Background: In order to make a well-considered decision and give informed consent about renal replacement therapy, potential living kidney donors and recipients should have sufficient understanding of the options and risks.
Purpose: We aimed to explore knowledge about Dialysis & Transplantation (DT) and Living Donation (LD) among prospective living kidney donors and recipients.
Methods: Eighty-five donors and 81 recipients completed the Rotterdam Renal Replacement Knowledge-Test (R3K-T) 1 day before surgery. The questionnaire was available in various languages.
Results: Recipients knew significantly more about DT than donors (p < 0.001); donors knew more about LD than recipients (p < 0.001). A minority of donors (15 %) and recipients (17 %) had a score that was comparable to the knowledge level of the naïve general population. Recipients and donors knew less about DT and LD if their native language was not Dutch. In addition, recipients knew less about DT if they were undergoing pre-emptive transplantation.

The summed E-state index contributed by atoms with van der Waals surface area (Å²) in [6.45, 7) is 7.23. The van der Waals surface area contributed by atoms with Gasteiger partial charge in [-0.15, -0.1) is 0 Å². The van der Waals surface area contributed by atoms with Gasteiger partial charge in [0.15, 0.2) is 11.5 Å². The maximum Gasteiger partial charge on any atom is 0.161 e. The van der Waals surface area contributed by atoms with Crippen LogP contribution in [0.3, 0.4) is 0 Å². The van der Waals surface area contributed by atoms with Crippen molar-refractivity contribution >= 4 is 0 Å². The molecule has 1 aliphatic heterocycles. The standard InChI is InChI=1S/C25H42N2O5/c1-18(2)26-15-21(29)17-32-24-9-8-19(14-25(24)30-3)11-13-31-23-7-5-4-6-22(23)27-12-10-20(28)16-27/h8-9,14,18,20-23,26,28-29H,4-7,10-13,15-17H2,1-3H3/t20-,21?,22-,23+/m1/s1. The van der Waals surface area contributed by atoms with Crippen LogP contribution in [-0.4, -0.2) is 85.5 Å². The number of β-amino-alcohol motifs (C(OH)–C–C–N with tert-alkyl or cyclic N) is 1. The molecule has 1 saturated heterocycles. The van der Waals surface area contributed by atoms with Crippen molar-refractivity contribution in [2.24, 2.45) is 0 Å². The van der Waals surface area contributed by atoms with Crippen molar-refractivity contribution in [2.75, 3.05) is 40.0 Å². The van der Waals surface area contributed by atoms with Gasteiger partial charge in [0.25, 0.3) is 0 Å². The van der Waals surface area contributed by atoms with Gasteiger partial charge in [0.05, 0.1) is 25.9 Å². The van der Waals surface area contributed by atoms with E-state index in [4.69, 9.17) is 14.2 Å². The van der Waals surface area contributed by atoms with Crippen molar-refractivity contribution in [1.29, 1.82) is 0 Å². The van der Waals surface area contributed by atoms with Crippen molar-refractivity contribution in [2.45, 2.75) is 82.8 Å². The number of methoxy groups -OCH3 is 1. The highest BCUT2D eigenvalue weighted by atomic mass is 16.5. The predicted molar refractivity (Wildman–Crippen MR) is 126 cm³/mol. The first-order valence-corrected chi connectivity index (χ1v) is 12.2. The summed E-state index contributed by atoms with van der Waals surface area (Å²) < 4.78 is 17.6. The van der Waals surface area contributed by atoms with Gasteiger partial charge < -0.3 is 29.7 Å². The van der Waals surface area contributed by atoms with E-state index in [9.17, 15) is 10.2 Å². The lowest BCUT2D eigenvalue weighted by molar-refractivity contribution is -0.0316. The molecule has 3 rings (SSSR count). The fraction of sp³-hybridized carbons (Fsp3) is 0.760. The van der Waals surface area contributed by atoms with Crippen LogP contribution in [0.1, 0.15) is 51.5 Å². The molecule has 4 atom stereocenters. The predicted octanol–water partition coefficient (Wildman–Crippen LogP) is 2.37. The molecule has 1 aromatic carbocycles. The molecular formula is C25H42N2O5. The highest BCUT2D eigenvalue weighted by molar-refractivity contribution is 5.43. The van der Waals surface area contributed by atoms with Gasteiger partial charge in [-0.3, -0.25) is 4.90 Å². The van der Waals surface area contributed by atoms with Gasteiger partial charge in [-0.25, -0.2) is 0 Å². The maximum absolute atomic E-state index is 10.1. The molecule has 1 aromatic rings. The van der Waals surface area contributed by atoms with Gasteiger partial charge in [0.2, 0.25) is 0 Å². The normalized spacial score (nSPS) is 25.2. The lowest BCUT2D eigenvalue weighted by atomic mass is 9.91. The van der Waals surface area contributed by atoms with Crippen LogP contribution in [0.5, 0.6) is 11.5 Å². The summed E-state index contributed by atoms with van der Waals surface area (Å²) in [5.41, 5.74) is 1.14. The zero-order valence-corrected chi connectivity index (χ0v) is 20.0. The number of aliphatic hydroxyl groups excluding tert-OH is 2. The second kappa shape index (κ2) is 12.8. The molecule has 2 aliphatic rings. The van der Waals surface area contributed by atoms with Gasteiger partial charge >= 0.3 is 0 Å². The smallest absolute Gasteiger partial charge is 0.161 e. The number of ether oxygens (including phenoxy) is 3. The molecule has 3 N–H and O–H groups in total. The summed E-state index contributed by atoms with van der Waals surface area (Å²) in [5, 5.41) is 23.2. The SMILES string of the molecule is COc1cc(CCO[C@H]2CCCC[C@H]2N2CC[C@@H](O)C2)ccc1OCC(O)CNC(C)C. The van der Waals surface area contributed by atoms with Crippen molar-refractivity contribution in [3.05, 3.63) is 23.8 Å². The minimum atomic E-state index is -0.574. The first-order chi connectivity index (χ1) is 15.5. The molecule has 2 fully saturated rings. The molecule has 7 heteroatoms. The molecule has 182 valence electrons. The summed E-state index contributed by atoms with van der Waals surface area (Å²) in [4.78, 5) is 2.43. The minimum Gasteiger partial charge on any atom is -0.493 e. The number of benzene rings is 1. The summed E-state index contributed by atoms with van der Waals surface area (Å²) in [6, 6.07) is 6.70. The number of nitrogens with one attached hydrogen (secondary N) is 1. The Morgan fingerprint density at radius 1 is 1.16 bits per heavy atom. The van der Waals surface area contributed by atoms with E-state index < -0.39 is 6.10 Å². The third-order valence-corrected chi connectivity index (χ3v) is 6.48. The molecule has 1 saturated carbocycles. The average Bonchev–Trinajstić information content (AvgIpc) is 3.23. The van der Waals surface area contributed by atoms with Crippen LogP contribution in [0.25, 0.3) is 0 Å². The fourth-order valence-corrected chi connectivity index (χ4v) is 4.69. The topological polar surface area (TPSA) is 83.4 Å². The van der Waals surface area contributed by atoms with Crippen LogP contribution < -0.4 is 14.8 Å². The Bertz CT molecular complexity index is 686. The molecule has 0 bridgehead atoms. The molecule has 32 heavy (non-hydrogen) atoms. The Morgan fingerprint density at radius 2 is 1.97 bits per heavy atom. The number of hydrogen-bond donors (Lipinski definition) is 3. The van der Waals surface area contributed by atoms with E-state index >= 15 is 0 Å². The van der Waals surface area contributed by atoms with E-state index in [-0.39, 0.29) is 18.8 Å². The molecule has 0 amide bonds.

Conclusions: We conclude that recipients and donors retain different information. The decision to undergo living donation appears to be not always based on full knowledge of the risks. We recommend that professionals assess knowledge of prospective donors and recipients during the education process using the R3K-T, and extra attention is required for non-native speakers.
Keywords: Informed consent; Kidney transplantation; Knowledge; Living donor; Organ donation; Questionnaire.